Contributed by: Alesandra C. Morales-Vélez (Assistant Professor, Department of Civil Engineering at UPRM).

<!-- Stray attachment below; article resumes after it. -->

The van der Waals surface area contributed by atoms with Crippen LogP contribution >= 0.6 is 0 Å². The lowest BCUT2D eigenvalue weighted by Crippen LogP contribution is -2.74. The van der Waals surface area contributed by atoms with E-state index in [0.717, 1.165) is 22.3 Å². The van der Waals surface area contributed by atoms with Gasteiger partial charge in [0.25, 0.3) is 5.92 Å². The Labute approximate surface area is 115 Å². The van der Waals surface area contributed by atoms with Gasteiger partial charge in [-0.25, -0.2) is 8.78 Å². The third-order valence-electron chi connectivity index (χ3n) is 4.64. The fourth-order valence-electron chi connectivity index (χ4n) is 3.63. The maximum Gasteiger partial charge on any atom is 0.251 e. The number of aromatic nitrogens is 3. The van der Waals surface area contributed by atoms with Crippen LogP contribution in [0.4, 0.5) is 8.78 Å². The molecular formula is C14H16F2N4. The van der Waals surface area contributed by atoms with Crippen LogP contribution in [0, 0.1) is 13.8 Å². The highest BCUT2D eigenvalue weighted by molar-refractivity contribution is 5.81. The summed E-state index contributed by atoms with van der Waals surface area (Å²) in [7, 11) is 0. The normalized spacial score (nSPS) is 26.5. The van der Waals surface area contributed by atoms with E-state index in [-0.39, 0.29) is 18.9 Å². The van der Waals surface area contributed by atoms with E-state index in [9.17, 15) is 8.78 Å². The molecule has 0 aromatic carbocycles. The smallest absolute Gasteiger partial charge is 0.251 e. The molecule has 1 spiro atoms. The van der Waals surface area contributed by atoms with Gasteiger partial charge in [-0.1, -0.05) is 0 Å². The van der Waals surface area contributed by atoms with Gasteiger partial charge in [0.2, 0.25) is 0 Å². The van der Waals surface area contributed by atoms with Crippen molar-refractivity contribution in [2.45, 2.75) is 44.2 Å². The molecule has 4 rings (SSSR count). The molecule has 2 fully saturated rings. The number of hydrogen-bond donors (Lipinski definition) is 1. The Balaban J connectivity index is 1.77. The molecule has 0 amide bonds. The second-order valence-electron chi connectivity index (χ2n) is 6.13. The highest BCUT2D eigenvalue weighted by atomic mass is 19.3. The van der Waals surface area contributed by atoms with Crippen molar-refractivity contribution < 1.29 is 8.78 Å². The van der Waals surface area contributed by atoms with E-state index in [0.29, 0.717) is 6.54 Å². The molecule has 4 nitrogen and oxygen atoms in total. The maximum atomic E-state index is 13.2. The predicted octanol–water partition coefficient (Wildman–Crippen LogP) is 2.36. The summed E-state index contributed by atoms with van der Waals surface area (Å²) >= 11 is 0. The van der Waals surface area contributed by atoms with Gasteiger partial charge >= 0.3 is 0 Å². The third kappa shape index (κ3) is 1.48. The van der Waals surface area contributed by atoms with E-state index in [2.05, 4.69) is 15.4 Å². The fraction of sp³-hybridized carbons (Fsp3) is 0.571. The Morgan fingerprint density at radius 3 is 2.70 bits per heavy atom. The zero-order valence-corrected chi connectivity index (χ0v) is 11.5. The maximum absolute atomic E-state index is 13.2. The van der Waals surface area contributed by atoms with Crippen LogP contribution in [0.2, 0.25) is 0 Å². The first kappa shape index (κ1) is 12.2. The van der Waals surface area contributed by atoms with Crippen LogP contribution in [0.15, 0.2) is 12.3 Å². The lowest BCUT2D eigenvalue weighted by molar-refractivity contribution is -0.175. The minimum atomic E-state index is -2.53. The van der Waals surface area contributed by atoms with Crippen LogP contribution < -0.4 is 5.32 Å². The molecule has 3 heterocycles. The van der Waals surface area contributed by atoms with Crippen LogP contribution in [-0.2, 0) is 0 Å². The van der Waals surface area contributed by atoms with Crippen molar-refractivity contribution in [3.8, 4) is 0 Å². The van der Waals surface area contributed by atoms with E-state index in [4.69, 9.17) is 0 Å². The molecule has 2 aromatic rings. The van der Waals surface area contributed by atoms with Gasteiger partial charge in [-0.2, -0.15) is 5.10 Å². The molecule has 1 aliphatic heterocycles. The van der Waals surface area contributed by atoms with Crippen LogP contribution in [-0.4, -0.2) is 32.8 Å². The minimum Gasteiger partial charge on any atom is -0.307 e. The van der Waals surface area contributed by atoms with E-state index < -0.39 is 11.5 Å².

Hurricanes Irma and María were classified as category 5 hurricanes on the Saffir-Simpson hurricane wind scale before making landfall on the island of Puerto Rico (PR). María left the island of PR totally devastated due to its intense rainfall and strong winds. The National Weather Service recorded maximum sustained winds of 155 miles per hour. Hurricane Maria made landfall just south of Yabucoa, PR on September 20 at approximately 6:15 a.m. In various parts of PR, a total of 30 inches of rain in a period of 24-36 hours were observed. That is equivalent to the total amount that Houston received over a period of 72-hours after the passage of Hurricane Harvey. Winds were strong enough to destroy the National Oceanic and Atmospheric Administration Doppler’s radar located in Barrio Guavate, Cayey, PR, leaving the island with no reliable data about wind speeds and storm’s trajectory. All the dams in PR performed well but the spillway of Guajataca earthdam's was destroyed due to the extreme intense rainfall, as shown in the pictures. A team of USACOE was deployed to the island on Oct/24 and after inspection they assured the government and the community that the earthdam was in no danger of collapse or failure. Almost 100 days after the hurricane hit PR, there are still communities isolated, with zero to very little access to potable drinking water and electricity services.